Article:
Arthur Machen, a remarkable writer I don't mention often enough, was one of the greatest exponents of the weird tale in the early 20th century. Now a major Machen collection is in peril from library cuts! Machen enthusiast Mark Valentine sends the following: The public library at Newport, Gwent, houses a splendid Arthur Machen collection, including rare items, some donated over the years by his admirers, friends and family. It is the best public collection of his work in the UK, and an argument can be made for its international significance. The library is now under threat of closure. The local council are considering a plan to replace it with much smaller local hubs.  The Friends of Arthur Machen are joining those concerned by the closure. Please consider adding your voice to those urging the local council to protect the library and collection. A wide response may help them rethink plans or at least safeguard the collection.  Full details, including where to write to a

Some Classic Ghost Stories for Christmas

Author Helen Grant has published a list of ten classic ghost stories for Christmas. It is also, as you'd expect from a very accomplished writer of spooky fiction, an excellent introduction to the ghost story for anyone who'd like to give it a go. In fact, of the ten stories listed, only one - 'The Accident' by Ann Bridge - is unfamiliar to me. But there are so many good stories, so many brilliant authors! So I thought I'd list ten ghost stories by other writers, just to demonstrate what a wonderful range of material is out there. Like Helen, I'm stretching the definition of 'ghost story' to mean 'tale of the supernatural'. (She lists 'Canon Alberic's Scrap-Book' and Conan Doyle's 'Lot No. 249', neither of which has a ghost. Marghanita Laski's 'The Tower' seems debatable as well.) Right, here goes... 1. 'Blackham's Wimpey' by Robert Westall (From  Break of Dark ) A superb example of

The First Iranian Vampire Western

Reaching a hitherto neglected demographic. This is worth a look, I reckon.

Scarborough Fair: Remember Me (BBC1)

Well, there it goes, the best supernatural drama on British television for quite a while. No spoilers here. Suffice to say that a story that would have worked on the page as a novella proved strong enough to sustain three hour-long episodes. Everyone will have their own opinion about whether it was padded and by how much. For me each ep seemed to go rather quickly, and all worked rather well. I could witter on at length about everything that went on. Suffice to say that the Gothic tradition is alive and well when characters have names like Ward, Fairholme, and Parfitt. What might be termed Imperial Gothic, the weird tradition of Buchan, Haggard, and Kipling, was more than hinted at. I liked the way a very English ghost story also had global reach, so to speak. Gwyneth Hughes' scripts for Remember Me can be downloaded at the link. I think, in terms of intelligence and subtlety, they are as good as any modern ghostly fiction. I look forward to even greater things from he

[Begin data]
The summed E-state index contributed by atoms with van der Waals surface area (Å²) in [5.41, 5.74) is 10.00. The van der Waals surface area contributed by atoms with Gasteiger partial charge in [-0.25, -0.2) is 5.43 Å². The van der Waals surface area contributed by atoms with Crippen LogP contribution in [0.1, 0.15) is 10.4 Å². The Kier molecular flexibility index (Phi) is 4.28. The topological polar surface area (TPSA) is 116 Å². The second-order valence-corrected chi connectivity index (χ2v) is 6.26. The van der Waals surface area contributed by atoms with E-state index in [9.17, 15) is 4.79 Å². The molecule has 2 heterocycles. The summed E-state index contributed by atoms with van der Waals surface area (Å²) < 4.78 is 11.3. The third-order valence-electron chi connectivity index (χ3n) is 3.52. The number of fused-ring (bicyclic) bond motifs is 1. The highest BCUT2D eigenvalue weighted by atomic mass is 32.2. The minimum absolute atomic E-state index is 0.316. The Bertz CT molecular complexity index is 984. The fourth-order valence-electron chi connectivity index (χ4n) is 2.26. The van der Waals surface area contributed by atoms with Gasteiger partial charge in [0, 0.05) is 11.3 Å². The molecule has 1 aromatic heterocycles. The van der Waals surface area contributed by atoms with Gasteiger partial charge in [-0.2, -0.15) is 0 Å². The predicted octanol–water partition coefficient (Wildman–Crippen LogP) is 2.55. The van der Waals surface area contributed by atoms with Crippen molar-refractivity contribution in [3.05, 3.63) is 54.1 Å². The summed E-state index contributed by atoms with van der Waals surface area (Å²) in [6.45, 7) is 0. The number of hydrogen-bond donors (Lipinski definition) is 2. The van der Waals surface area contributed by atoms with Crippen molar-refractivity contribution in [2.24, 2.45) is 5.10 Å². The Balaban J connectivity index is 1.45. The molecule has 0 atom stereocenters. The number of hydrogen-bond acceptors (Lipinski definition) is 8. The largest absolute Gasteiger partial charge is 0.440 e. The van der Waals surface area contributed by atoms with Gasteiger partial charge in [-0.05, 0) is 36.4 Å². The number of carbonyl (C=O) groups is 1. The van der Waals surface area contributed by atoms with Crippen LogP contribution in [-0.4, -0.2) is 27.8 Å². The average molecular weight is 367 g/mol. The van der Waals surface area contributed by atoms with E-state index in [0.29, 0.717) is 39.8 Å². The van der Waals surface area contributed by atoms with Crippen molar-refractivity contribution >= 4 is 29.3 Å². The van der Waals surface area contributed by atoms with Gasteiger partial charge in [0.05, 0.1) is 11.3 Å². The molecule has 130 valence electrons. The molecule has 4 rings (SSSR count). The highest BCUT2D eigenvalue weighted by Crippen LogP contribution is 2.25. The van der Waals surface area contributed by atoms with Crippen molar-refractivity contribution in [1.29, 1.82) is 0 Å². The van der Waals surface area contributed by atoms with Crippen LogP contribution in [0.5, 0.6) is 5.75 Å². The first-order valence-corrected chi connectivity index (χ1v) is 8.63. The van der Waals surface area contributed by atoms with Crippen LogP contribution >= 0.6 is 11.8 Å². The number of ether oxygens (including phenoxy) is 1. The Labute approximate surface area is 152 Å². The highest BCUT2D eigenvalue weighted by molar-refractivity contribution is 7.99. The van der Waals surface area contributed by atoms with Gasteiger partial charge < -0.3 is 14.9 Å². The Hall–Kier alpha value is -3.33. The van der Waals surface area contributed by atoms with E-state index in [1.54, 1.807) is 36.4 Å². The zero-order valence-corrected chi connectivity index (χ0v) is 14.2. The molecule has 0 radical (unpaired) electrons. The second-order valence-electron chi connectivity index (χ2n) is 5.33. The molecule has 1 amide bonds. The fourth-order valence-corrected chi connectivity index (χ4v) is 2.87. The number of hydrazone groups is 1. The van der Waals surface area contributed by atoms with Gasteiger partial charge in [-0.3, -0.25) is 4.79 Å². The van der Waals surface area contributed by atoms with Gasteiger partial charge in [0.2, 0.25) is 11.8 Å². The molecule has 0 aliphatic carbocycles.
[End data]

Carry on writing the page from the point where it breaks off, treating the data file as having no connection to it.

Anne Billson nails it

From the Daily Telegraph comes what I must agree is bad news: Universal is 'reimagining' its classic monsters . In an article that I'd urge you to read, Anne Billson points out that this is almost certain to produce some crappy films that can't hold a candle to the horror classics. A few quotes: Do you remember Universal's post-Millennium monster movies? Do you remember The Mummy and its increasingly naff sequels? How about Van Helsing, Dracula Untold or The Wolfman – which even Universal's president admitted was " one of the worst movies we made ". For me, though, the decisive scuppering factor was Benicio Del Toro's uncanny resemblance to Frankie Howerd. Another problem is that upmarket film-makers (...) just don't "get" horror,(...). Take the late Mike Nichols, who saw Wolf as "transcending the horror genre" and apparently imagined, rather endearingly, that he was the first director ever to portray the wolfman as a me

Vote, vote, vote!

Remember, readers of ST, you can vote for your favourite story in the current or last issue - the winner off the reader poll will win the princely sum of twenty-five quid. Okay, it's not much, but it's a nice accolade for an author to be told people really like their work. Remember, writers are sensitive souls. They need encouragement. So vote for you favourite story in issue 28, or indeed in issue 27, as I'll be announcing the latter winner in the next issue. And remember, while we're about it, to have a think about all the ghostly fiction you've read this year. 2015 will see the first Ghost Story Awards , and Mark Valentine wants you to let him know which stories and collections most impressed you in 2014. Details at the link.

'She wants him back' - Remember Me (BBC 1)

After enjoying the first episode to a degree that was almost unseemly, I was a little concerned that part 2 of this original, feature length ghost story would flag a bit. I don't think it did, though arguably it caught its breath. For those who've yet to see it, I can only keep recommending it. This  is what I wrote about the first part. In the second episode  -   Spoiler Alert and all that -  the surprising truth about runaway oldie Tom Parfitt begins to emerge. And again I was impressed by how writer Gwyneth Hughes combines elements of the traditional British ghost story with modern Asian horror tropes. Thus the entity - her name is Isha, we discover - moves in a way familiar from The Ring and The Grudge. (And there's a bit of a play on geography, going on, as Isha is a ghost from southern Asia, not the region where modern horror film was recently reinvented.) There's an interview with Gwyneth Hughes here, in which she casts some interesting light on her method